WASHINGTON, Feb. 13 (Xinhua) — Data released by the U.S. Federal Reserve (Fed) on Thursday showed that its M2 money stock decreased for the week ending Feb. 3, while M1 money stock increased in the meantime.
M2, the broad money supply, dropped to 15.4898 trillion U.S. dollars from the previous week’s 15.4947 trillion dollars, while M1, the narrow money supply, rose from 3.9677 trillion dollars to 4.0889 trillion dollars in the same period.
M1 is commonly known as a measure of money supply, which includes cash and checking deposits. M2, the most critical indicator of money supply and inflation, includes all elements of M1 as well as savings deposits, money market securities, mutual funds, and other time deposits.
In September 2019, a quick surge of money demand emerged in the U.S. money market, sending the interest rates in the U.S. money market to nearly 10 percent. In order to stabilize money supply, the Fed had been pumping money into the market since September by providing repurchase agreements and buying securities.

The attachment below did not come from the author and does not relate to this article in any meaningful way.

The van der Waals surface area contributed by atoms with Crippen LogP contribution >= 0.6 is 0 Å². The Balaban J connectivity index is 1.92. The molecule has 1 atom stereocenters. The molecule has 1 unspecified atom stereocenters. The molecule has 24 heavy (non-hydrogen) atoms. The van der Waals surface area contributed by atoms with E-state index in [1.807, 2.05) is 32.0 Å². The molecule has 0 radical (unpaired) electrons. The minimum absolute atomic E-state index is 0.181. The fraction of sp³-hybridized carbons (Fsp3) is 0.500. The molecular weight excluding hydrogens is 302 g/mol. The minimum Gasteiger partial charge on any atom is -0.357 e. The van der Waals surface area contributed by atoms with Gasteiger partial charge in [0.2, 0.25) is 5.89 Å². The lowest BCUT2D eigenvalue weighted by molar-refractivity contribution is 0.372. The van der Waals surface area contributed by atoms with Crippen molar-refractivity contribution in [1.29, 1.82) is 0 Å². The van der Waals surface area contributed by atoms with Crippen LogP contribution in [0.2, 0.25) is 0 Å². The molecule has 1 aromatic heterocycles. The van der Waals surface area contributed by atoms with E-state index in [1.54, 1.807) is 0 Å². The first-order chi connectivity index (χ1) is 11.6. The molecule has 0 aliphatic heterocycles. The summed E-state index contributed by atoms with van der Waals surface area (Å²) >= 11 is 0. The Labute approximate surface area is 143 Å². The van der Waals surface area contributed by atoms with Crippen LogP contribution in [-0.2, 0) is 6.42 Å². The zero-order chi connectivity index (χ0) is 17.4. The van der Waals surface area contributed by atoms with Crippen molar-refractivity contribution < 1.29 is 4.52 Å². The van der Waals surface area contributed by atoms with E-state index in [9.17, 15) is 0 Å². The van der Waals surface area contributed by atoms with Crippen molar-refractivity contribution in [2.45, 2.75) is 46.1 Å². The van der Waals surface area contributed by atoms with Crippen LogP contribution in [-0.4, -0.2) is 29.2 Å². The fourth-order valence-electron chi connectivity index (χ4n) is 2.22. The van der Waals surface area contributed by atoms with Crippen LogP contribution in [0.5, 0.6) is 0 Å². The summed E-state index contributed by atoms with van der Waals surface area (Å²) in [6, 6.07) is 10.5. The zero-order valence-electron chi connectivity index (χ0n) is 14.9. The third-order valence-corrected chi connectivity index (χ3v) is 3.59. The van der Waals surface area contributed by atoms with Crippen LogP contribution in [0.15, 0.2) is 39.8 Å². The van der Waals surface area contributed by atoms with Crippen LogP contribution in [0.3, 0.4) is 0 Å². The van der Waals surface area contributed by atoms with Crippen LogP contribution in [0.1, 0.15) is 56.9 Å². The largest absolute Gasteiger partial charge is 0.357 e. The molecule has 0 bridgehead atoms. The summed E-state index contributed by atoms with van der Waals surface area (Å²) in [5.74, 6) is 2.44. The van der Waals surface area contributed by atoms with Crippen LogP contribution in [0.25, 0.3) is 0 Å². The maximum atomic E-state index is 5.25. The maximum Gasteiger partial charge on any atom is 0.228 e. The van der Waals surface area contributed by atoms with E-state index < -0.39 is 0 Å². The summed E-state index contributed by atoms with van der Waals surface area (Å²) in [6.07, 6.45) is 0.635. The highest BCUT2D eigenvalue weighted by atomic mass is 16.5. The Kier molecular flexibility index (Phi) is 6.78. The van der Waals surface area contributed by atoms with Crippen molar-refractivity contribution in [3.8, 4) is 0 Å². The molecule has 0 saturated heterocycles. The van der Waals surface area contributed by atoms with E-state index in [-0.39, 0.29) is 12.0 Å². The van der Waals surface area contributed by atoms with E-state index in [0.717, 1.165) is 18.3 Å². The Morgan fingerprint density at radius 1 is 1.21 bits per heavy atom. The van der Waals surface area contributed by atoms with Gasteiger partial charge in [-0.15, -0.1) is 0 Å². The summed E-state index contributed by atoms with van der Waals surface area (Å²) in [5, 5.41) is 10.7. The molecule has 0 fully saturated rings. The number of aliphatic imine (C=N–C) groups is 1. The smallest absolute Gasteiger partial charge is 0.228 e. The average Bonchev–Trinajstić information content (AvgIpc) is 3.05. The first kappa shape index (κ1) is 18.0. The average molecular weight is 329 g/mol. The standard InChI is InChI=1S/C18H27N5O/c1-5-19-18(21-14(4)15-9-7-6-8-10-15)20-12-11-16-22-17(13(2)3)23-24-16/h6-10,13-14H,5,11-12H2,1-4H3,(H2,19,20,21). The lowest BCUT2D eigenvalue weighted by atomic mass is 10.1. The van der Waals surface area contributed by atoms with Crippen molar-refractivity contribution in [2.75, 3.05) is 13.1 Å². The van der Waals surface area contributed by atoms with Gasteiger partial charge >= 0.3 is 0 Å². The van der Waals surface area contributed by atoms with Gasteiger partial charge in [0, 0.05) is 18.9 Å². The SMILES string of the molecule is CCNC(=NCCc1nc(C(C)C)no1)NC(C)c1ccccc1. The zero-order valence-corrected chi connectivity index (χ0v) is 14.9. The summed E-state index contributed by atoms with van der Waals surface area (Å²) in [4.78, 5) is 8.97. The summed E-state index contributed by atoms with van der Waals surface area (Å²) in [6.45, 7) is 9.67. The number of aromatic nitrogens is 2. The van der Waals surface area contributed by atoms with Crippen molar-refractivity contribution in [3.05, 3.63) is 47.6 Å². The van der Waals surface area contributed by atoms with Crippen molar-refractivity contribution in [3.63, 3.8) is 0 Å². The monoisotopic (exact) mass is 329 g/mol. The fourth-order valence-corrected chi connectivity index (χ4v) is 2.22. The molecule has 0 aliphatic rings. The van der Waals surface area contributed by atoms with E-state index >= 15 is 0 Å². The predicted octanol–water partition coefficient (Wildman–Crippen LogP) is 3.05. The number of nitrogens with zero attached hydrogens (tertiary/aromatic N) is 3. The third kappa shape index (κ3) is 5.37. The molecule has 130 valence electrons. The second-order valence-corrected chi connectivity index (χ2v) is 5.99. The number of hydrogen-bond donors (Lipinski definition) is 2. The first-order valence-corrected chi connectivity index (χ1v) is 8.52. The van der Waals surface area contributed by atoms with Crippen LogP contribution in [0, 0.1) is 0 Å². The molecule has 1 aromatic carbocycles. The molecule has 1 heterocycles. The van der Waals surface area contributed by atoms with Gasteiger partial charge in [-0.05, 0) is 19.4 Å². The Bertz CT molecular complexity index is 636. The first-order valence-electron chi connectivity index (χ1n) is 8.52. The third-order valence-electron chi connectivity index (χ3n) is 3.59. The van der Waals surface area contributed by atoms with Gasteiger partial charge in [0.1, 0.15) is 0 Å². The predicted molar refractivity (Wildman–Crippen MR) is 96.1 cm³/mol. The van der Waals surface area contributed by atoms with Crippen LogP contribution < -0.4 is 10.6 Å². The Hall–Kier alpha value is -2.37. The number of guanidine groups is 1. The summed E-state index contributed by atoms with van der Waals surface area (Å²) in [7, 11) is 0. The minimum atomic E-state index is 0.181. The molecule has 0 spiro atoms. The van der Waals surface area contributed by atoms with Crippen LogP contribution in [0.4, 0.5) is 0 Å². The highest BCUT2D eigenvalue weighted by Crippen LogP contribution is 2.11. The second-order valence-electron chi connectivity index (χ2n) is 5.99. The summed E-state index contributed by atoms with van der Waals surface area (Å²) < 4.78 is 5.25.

After months of intervention, Federal Reserve Chairman Jerome Powell said on Wednesday that the U.S. central bank planned to reduce its repo operations since the money demand of the market participants would be met in the coming month.
“As our bill purchases continue to build reserves toward levels that maintain ample conditions, we intend to gradually transition away from the active use of repo operations,” Powell said.